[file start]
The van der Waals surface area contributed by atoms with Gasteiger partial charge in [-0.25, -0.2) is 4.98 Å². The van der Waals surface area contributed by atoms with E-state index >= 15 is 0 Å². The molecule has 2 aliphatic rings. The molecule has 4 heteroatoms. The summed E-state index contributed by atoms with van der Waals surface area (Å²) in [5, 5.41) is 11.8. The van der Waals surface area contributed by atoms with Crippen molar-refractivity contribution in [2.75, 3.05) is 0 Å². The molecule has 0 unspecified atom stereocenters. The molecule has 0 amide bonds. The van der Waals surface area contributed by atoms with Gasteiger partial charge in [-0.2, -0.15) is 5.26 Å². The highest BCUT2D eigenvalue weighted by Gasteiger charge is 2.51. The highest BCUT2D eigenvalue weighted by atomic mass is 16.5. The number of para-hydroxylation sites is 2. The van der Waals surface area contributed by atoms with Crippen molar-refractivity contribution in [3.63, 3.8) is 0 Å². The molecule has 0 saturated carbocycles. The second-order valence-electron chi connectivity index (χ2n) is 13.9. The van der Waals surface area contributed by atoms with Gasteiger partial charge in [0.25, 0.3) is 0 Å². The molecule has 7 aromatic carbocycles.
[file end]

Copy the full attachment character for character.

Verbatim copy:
The van der Waals surface area contributed by atoms with Gasteiger partial charge in [-0.25, -0.2) is 4.98 Å². The van der Waals surface area contributed by atoms with E-state index >= 15 is 0 Å². The molecule has 2 aliphatic rings. The molecule has 4 heteroatoms. The summed E-state index contributed by atoms with van der Waals surface area (Å²) in [5, 5.41) is 11.8. The van der Waals surface area contributed by atoms with Crippen molar-refractivity contribution in [2.75, 3.05) is 0 Å². The molecule has 0 unspecified atom stereocenters. The molecule has 0 amide bonds. The van der Waals surface area contributed by atoms with Gasteiger partial charge in [-0.2, -0.15) is 5.26 Å². The highest BCUT2D eigenvalue weighted by Gasteiger charge is 2.51. The highest BCUT2D eigenvalue weighted by atomic mass is 16.5. The number of para-hydroxylation sites is 2. The van der Waals surface area contributed by atoms with Crippen molar-refractivity contribution in [3.63, 3.8) is 0 Å². The molecule has 0 saturated carbocycles. The second-order valence-electron chi connectivity index (χ2n) is 13.9. The van der Waals surface area contributed by atoms with Gasteiger partial charge in [0.25, 0.3) is 0 Å². The molecule has 7 aromatic carbocycles.